"I'm always amazed by how homogenized our view of radicals is," Webb says. "People can be radical without being liberal. You challenge status quo from the right as well as the left. But somehow, beginning in the '70s and '80s, cultural and political liberals began monopolizing this idea that conservatives are bland, supporters of everything in the past. It's only liberals who are forward-thinking and willing to question things. So you have people like Dylan being put in a liberal box because people can't imagine that a conservative could be challenging. People just assumed since he was a provocative and challenging figure, and very much a kind of moralistic poet, that he must've been liberal and progressive on social and political issues. But he wasn't. He was always out of time, someone who lived in the past. And always someone who was very skeptical of social/political progress. Very skeptical of Utopian solutions to intractable social problems. So on all the major political issues, it seemed to me he could be more accurately labeled conservative than liberal. Although in the book I try not to take him out of one box just to put him in another.
"And he's someone who doesn't think human nature changes much. That's a conservative position. If you think human nature stays the same - that we can't solve the problems of human nature; we have to endure them, live with them, and politics aren't going to save us from human sin - in general terms that's what it means to be conservative."
If you think of Dylan this way, it's easier to understand his religious conversion.
"If you begin with that image of Dylan as a man on the left, then you're inevitably going to say what happened when he became a Christian. Why would a man on the political left become a devout Christian?" Webb says. "But if you begin with Dylan as someone who was always immersed in the religious music of America, (particularly) gospel, and someone who was always quoting from the Bible, always thinking about the end of the world in religious terms, then it makes more sense that he finally reached the end of his road and converted to Christianity."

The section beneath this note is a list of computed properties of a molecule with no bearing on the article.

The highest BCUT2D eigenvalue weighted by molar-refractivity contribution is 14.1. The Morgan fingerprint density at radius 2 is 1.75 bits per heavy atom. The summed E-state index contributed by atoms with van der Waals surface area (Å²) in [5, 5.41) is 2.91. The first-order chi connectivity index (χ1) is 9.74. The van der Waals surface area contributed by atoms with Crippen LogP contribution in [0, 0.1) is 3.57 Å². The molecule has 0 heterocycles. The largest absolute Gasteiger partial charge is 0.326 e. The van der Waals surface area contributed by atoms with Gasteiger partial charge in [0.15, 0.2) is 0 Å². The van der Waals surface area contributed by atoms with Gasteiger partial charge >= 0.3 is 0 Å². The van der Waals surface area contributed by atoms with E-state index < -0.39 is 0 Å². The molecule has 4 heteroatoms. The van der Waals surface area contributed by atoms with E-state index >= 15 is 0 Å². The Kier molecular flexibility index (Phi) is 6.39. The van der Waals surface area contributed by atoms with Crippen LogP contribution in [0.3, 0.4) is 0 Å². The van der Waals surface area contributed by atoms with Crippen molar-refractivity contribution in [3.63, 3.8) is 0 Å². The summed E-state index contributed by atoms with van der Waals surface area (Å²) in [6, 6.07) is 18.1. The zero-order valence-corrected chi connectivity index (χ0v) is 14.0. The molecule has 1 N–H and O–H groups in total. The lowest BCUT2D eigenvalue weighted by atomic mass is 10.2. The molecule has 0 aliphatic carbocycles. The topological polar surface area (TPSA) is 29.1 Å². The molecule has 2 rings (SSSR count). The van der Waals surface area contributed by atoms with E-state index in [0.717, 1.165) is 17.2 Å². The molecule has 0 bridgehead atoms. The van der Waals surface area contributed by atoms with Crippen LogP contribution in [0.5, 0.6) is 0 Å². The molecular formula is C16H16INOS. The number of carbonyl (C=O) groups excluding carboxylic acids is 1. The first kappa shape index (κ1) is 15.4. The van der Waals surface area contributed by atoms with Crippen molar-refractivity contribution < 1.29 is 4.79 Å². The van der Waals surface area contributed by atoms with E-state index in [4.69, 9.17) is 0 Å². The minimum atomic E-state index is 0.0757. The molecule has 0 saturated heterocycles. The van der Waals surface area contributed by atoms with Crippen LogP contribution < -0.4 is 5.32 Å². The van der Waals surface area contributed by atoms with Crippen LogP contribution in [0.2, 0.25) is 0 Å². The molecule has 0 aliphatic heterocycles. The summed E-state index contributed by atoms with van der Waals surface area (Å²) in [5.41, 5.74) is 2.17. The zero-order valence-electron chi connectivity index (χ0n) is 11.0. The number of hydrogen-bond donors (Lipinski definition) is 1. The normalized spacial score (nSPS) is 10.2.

In his autobiography, "Chronicles, Volume One," Dylan wrote that Barry Goldwater - the 1964 Republican nominee for president who railed against New Deal social engineering - was his favorite politician. It's one of his many quirky and unexpected insights that Webb says most people don't take seriously.
"Even to this day I'll read reviews or books or articles about him, and they'll acknowledge he sounds like a conservative. But they'll say, 'Well, he couldn't have really meant that,' " he says. "It's this condescending, disdainful attitude about Dylan. It's like people have so firmly put him in this category as a lefty, that they're blinded to what he actually says about himself. That kind of contradiction between the image of Dylan as a man of the left and his reality just seems so glaring to me."
To seemingly out one of the left's deified mouthpieces could be considered brazen. But Webb doubts that side of the aisle will even read "Dylan Redeemed."
"I find in general liberals do not read what I write, even my liberal friends," Webb says. "Conservatives will read what liberals write, but the compliment doesn't go both ways. Liberals in this day and age are nervous and angry, and kind of drawing up the bridges. They're in a siege mode, where they rightly feel liberalism is in decline and under attack. But rather than trying to learn from conservatives and understand why (it's) becoming so popular, they do the opposite."